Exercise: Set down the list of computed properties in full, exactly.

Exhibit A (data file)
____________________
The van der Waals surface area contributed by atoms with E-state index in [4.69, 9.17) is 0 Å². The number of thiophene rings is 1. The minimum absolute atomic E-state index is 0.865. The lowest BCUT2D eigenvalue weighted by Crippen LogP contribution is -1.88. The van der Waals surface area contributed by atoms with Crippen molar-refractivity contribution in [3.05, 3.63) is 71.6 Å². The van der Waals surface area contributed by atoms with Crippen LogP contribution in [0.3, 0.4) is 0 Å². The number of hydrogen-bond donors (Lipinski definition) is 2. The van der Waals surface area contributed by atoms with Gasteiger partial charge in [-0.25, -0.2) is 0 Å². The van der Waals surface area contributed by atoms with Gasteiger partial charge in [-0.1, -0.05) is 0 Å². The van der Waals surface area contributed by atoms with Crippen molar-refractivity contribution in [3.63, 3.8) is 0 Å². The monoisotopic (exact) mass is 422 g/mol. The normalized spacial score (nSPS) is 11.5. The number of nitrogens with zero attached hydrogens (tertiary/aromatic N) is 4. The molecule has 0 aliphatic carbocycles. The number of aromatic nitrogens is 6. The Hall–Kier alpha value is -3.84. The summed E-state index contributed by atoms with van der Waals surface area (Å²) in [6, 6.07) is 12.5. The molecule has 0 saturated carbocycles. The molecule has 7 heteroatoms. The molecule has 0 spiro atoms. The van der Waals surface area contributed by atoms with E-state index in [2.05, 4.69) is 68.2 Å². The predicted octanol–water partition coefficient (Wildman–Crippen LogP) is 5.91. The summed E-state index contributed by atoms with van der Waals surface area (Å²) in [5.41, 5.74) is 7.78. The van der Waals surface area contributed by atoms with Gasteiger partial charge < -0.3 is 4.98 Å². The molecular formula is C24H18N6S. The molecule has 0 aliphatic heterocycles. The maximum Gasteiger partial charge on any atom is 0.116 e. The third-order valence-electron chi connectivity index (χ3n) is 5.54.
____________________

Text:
The van der Waals surface area contributed by atoms with E-state index in [4.69, 9.17) is 0 Å². The number of thiophene rings is 1. The minimum absolute atomic E-state index is 0.865. The lowest BCUT2D eigenvalue weighted by Crippen LogP contribution is -1.88. The van der Waals surface area contributed by atoms with Crippen molar-refractivity contribution in [3.05, 3.63) is 71.6 Å². The van der Waals surface area contributed by atoms with Crippen LogP contribution in [0.3, 0.4) is 0 Å². The number of hydrogen-bond donors (Lipinski definition) is 2. The van der Waals surface area contributed by atoms with Gasteiger partial charge in [-0.25, -0.2) is 0 Å². The van der Waals surface area contributed by atoms with Gasteiger partial charge in [-0.1, -0.05) is 0 Å². The van der Waals surface area contributed by atoms with Crippen molar-refractivity contribution in [3.63, 3.8) is 0 Å². The monoisotopic (exact) mass is 422 g/mol. The normalized spacial score (nSPS) is 11.5. The number of nitrogens with zero attached hydrogens (tertiary/aromatic N) is 4. The molecule has 0 aliphatic carbocycles. The number of aromatic nitrogens is 6. The Hall–Kier alpha value is -3.84. The summed E-state index contributed by atoms with van der Waals surface area (Å²) in [6, 6.07) is 12.5. The molecule has 0 saturated carbocycles. The molecule has 7 heteroatoms. The molecule has 0 spiro atoms. The van der Waals surface area contributed by atoms with E-state index in [2.05, 4.69) is 68.2 Å². The predicted octanol–water partition coefficient (Wildman–Crippen LogP) is 5.91. The summed E-state index contributed by atoms with van der Waals surface area (Å²) in [5.41, 5.74) is 7.78. The van der Waals surface area contributed by atoms with Gasteiger partial charge < -0.3 is 4.98 Å². The molecular formula is C24H18N6S. The molecule has 0 aliphatic heterocycles. The maximum Gasteiger partial charge on any atom is 0.116 e. The third-order valence-electron chi connectivity index (χ3n) is 5.54.